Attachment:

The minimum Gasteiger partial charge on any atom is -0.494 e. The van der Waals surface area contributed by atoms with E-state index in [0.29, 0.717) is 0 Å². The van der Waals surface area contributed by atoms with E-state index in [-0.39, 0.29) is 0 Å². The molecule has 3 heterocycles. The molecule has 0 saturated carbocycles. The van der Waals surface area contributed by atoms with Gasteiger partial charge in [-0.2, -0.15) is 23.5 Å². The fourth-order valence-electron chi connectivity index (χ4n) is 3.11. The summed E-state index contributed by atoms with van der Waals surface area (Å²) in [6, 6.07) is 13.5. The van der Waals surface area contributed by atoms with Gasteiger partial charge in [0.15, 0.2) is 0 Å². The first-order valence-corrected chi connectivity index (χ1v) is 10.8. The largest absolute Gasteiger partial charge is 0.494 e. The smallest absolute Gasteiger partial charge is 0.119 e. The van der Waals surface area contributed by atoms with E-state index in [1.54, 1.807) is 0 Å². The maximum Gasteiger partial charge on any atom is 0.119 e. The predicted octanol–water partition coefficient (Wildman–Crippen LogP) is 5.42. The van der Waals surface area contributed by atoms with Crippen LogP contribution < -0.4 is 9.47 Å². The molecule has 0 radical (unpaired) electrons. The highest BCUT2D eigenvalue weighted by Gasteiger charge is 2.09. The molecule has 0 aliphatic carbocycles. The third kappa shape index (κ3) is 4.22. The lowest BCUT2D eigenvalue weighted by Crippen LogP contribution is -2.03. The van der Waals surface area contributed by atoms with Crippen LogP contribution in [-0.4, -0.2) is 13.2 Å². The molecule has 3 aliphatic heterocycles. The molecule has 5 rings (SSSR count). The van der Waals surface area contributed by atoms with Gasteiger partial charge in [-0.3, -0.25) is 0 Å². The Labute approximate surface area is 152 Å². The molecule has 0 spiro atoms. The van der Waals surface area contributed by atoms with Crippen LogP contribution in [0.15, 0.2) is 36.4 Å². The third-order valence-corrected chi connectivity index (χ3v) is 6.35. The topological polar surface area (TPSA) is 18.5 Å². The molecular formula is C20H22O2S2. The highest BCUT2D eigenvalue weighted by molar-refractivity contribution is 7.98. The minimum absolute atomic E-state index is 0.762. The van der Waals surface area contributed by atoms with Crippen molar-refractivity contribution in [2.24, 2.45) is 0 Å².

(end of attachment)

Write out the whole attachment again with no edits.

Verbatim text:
The minimum Gasteiger partial charge on any atom is -0.494 e. The van der Waals surface area contributed by atoms with E-state index in [0.29, 0.717) is 0 Å². The van der Waals surface area contributed by atoms with E-state index in [-0.39, 0.29) is 0 Å². The molecule has 3 heterocycles. The molecule has 0 saturated carbocycles. The van der Waals surface area contributed by atoms with Gasteiger partial charge in [-0.2, -0.15) is 23.5 Å². The fourth-order valence-electron chi connectivity index (χ4n) is 3.11. The summed E-state index contributed by atoms with van der Waals surface area (Å²) in [6, 6.07) is 13.5. The van der Waals surface area contributed by atoms with Gasteiger partial charge in [0.15, 0.2) is 0 Å². The first-order valence-corrected chi connectivity index (χ1v) is 10.8. The largest absolute Gasteiger partial charge is 0.494 e. The smallest absolute Gasteiger partial charge is 0.119 e. The van der Waals surface area contributed by atoms with E-state index in [1.54, 1.807) is 0 Å². The maximum Gasteiger partial charge on any atom is 0.119 e. The predicted octanol–water partition coefficient (Wildman–Crippen LogP) is 5.42. The van der Waals surface area contributed by atoms with Crippen LogP contribution < -0.4 is 9.47 Å². The molecule has 0 radical (unpaired) electrons. The highest BCUT2D eigenvalue weighted by Gasteiger charge is 2.09. The molecule has 0 aliphatic carbocycles. The third kappa shape index (κ3) is 4.22. The lowest BCUT2D eigenvalue weighted by Crippen LogP contribution is -2.03. The van der Waals surface area contributed by atoms with Crippen LogP contribution in [-0.4, -0.2) is 13.2 Å². The molecule has 3 aliphatic heterocycles. The molecule has 5 rings (SSSR count). The van der Waals surface area contributed by atoms with Gasteiger partial charge in [-0.3, -0.25) is 0 Å². The Labute approximate surface area is 152 Å². The molecule has 0 spiro atoms. The van der Waals surface area contributed by atoms with Crippen LogP contribution in [0.15, 0.2) is 36.4 Å². The third-order valence-corrected chi connectivity index (χ3v) is 6.35. The topological polar surface area (TPSA) is 18.5 Å². The molecular formula is C20H22O2S2. The highest BCUT2D eigenvalue weighted by molar-refractivity contribution is 7.98. The minimum absolute atomic E-state index is 0.762. The van der Waals surface area contributed by atoms with Crippen molar-refractivity contribution in [2.24, 2.45) is 0 Å².